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I Forgot to File My Tax Return. Will This Hurt My Ability to Get a Security Clearance?

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One of the major reasons individuals have difficulty obtaining or retaining a security clearance is what the Department of Defense (DOD) labels “financial considerations.” Typically, this involves situations where the applicant has a lot of outstanding debts. If you have trouble paying your bills on-time, the DOD sees that as a sign that you are unable to “live within your means,” and may not be a reliable or trustworthy individual who can be trusted with state secrets.

DOHA Denies Clearance Due to Applicant’s History of “Financial Problems”

Another warning signal for the DOD is applicants who have not filed all of their federal and state income tax returns. In a recent case, the DOD’s Defense Office of Hearings and Appeals (DOHA) rejected a security clearance application on precisely these grounds. Indeed, the DOHA administrative judge noted the applicant had a long history of financial problems that weighed against his trustworthiness.

According to the evidence submitted at the hearing before DOHA, the applicant is a U.S. Navy veteran who worked for a defense contractor as a program analyst. The applicant first obtained his security clearance in 2005 while still serving in the Navy.

But starting sometime in 2006, the judge said the applicant experienced “financial problems” when he “bought a new car that he could not afford.” This car and another vehicle were later repossessed by the lender. The applicant and his wife also went through what might be charitably described as an acrimonious divorce–she had an extramarital affair with a “registered sex offender,” and he was demoted by the Navy for the “assault and attempted kidnapping” of his wife.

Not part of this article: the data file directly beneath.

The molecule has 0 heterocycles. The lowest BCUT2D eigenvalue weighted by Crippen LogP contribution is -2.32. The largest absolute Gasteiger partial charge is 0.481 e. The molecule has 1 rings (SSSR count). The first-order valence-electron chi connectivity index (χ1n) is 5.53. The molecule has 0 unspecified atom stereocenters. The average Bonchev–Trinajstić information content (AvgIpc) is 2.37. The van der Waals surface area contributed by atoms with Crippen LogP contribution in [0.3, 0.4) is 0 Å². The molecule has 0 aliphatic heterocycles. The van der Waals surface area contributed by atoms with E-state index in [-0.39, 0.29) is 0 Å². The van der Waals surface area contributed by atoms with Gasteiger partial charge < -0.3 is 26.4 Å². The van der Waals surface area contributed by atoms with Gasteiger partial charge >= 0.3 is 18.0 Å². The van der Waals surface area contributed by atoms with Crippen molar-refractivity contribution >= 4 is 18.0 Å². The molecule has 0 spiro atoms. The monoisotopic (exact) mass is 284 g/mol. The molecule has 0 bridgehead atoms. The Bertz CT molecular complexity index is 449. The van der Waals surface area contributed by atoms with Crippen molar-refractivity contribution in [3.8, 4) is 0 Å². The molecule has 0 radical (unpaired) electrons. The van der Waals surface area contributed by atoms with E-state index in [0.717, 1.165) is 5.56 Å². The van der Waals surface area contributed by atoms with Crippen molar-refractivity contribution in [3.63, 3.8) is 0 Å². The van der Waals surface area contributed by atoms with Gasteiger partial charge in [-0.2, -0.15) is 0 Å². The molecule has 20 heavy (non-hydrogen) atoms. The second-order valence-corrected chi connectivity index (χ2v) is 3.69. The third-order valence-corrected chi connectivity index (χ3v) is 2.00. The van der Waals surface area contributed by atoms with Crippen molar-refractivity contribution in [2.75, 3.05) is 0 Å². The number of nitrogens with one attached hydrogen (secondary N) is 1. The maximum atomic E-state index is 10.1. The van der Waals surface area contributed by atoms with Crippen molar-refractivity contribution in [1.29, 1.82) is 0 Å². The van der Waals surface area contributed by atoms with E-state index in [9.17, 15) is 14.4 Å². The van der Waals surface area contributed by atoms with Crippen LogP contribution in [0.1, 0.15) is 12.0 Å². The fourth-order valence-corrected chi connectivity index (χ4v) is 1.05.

More relevant to the instant case, however, was the applicant’s failure to file federal and state income tax returns for the years 2012 thru 2015. The applicant admitted these failures were the result of his own “absolute negligence.” He also acknowledged an outstanding $8,000 tax debt arising from his divorce. In their separate 2011 returns, the applicant and his wife each claimed their children as dependents. The IRS ordered the husband to repay the $8,000 refund he received for his claim.

The judge noted that as of the hearing date, the applicant still had not filed his past-due tax returns, nor did he provide any documentation that he was paying off the $8,000 debt. Given his “repeated failures to fulfill his legal obligation to timely file tax returns,” the judge said the applicant demonstrated a “lack of the good judgment and reliability required of those granted access to classified information.”

Call Henault & Sysko If You Need Help with a Security Clearance Matter

In applying for a security clearance, the DOD will go over every aspect of your personal and family finances with a fine-tooth comb. Any failure to pay your outstanding debts, or file your tax returns, can and will be used against you. If you need help from a qualified Maryland security clearance lawyer in making your case to DOHA or the DOD, contact the offices of Henault * Sysko, Chartered, today at 410-768-9300.

Source:

ogc.osd.mil/doha/industrial/2018/17-03190.h1.pdf

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